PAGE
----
Symposien Donnerstag

Änderungen im Programmablauf vorbehalten.

Saal 1 16:15 - 17:45 01.10.2015
Symposium Do24
Ocular surface reconstruction – State of the art and future concepts
Vorsitzende/r: Thomas Armin Fuchsluger (Erlangen), Daniel Meller (Essen)

This symposium provides an extensive overview of current and upcoming strategies to treat ocular surface pathologies. This includes lid surgery, limbal and oral mucosal epithelium, new developments in biomaterials for ocular surface reconstruction and recent developments in basic science.
Referent/in: Ursula Schlötzer-Schrehardt (Erlangen)
Ocular surface reconstruction using stem cell-based therapies remains a challenging task. This may be partly related to the fact that limbal epithelial stem/progenitor cells are usually removed from their local microenvironment for ex vivo cultivation. The control of stem cell maintenance and fate has become a major area of interest in the field of regenerative medicine. This lecture provides an overview of recent developments to recreate the limbal stem cell niche, e.g. by designing biofunctional scaffolds that mimic the clues stem cells receive in their in vivo microenvironment. Such approaches have the potential to increase efficacy of stem cell transplantation for corneal surface regeneration.
Referent/in: Michela Zattoni (Modena)
Ocular surface disorders cause depletion of limbal stem cell, which lead to corneal opacification and visual loss. Cell-based therapy for limbal stem cell deficiency is a safe and effective treatment. A successful clinical application on cell therapy requires optimization of cultivation and surgical procedures, control of the microenvironment, where cells should engraft. Here, we will discuss the general principles defining rigourus criteria for graftable limbal cultures in light of their clinical performances.
Referent/in: Daniel Meller (Essen)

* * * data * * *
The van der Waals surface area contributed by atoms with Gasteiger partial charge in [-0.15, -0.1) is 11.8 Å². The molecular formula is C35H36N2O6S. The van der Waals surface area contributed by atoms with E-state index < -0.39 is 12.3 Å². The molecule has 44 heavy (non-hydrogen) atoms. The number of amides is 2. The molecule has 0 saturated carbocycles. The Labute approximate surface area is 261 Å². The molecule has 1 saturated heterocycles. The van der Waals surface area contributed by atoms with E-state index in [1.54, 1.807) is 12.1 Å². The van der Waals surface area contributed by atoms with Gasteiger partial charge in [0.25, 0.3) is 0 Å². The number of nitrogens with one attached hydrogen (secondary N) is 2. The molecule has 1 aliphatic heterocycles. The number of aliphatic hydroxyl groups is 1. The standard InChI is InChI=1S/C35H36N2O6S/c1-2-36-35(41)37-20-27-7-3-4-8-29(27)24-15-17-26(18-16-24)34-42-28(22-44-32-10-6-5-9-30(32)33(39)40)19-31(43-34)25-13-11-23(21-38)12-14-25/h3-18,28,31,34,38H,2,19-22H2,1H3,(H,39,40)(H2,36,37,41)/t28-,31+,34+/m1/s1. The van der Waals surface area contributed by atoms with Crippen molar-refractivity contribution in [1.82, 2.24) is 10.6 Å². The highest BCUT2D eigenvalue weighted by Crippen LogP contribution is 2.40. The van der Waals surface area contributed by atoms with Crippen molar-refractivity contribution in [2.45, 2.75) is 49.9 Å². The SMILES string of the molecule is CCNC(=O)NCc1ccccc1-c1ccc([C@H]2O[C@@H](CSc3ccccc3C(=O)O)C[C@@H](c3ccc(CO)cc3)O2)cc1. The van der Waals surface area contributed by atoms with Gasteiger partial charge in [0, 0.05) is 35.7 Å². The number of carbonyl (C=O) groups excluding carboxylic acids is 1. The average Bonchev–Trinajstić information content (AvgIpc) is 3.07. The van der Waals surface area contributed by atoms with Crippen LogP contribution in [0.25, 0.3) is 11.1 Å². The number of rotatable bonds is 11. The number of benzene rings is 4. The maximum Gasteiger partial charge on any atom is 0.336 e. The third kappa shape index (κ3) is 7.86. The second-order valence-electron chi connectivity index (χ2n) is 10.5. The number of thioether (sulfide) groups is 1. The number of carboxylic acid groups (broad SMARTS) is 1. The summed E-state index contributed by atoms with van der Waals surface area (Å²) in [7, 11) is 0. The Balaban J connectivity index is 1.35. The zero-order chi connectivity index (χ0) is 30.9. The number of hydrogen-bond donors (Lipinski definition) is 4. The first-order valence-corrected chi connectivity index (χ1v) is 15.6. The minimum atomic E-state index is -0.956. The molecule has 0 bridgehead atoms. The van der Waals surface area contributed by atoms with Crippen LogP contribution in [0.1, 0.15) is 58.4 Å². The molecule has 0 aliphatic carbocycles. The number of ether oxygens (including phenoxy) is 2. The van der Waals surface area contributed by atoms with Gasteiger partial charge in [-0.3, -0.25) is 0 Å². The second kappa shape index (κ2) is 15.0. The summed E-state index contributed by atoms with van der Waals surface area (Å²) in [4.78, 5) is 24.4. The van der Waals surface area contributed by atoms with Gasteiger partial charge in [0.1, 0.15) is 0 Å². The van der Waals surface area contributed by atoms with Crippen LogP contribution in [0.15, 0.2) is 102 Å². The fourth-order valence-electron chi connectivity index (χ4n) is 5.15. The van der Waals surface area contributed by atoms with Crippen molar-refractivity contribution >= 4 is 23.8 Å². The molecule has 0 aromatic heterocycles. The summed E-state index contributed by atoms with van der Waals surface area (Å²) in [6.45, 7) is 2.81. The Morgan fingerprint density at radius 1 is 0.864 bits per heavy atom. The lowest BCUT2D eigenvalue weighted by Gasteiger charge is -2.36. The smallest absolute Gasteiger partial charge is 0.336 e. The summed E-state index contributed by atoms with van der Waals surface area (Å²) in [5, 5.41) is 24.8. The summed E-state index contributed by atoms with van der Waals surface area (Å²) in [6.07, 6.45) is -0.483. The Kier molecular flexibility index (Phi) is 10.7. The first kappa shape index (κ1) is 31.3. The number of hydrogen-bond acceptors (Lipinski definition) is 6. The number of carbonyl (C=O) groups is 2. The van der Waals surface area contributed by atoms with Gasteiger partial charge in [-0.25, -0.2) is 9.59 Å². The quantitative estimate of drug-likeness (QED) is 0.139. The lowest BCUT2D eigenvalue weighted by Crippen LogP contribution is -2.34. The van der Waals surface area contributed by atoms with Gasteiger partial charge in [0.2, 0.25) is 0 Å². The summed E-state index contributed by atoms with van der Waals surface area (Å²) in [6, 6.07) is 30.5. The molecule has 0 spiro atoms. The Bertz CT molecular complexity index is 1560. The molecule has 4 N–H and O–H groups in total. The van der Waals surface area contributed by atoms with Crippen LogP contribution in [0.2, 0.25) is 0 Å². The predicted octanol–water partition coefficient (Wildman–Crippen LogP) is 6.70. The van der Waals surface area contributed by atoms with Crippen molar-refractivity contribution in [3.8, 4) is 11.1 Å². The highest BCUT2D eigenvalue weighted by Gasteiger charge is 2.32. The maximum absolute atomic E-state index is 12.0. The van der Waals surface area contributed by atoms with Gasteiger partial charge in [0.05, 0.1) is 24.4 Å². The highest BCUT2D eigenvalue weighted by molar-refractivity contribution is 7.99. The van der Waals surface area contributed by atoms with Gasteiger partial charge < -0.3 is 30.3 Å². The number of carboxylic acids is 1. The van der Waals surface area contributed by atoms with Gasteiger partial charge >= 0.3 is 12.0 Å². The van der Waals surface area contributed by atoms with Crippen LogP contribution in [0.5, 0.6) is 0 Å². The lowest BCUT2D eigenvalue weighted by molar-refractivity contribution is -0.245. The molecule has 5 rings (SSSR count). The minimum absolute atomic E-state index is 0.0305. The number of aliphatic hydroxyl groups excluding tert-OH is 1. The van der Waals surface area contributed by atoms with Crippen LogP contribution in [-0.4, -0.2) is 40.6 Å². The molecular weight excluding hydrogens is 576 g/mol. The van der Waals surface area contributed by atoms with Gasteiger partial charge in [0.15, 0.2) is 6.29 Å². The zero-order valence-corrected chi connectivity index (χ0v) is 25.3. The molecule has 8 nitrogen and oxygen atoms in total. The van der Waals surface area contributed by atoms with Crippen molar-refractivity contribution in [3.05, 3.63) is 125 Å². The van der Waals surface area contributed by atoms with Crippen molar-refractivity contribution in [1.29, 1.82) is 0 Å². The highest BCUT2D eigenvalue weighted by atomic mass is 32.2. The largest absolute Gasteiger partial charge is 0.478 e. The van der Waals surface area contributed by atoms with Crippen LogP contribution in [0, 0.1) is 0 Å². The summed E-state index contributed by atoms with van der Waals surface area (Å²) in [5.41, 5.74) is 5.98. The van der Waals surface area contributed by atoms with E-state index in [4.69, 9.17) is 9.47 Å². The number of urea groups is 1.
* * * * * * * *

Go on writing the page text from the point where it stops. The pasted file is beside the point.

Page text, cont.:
Besides conventional transplantation of autologous or allogeneic limbal tissue recent advances in tissue-engineering have led to the development of new culture and expansion techniques of human limbal stem and progenitor cells as a new strategy to treat successfully limbal stem cell deficiency (LSCD). Autologous grafting of cultured limbal epithelium led in most of the treated cases to a successful reconstruction of the corneal surface. The etiology of the disease causing LSCD seems to influence the outcome of the procedure. Challenges and limitations associated with stem cell culture techniques for ocular surface reconstruction will be reviewed.
Referent/in: Francisco C. Figueiredo (Newcastle upon Tyne)
Referent/in: Christoph Hintschich (München)
72 The presence of eyelid malposition (i.e entropion, ectropion, retraction) or defects, both congenital and acquired, can induce or maintain ocular surface disease. In general, any functionally relevant eyelid pathology should be corrected before performing ocular surface reconstruction. Principles and concepts for the correction of eyelid malpositions - like en- and ectropion, lid retraction, lagophthalmos - are based on the rearrangement of the normal anatomy and physiology. This includes horizontal and vertical eyelid tightening and, in case of eyelid retraction, lid lengthening procedures with or without the use of spacers. For the prevention of exposure in congenital or acquired lid defects, a whole armamentarium of procedures is available. The choice of a specific surgical procedure is very much depending on the clinical circumstances and their thorough analysis. Both indications for surgery and the principles of surgical procedures will be presented.
Referent/in: Thomas Armin Fuchsluger (Erlangen)
This talk provides insight into manufacturing of a biodegrable, biocompatible matrix for ocular surface reconstruction. The electrospinning method as well as characteristics in material selection will be presentend.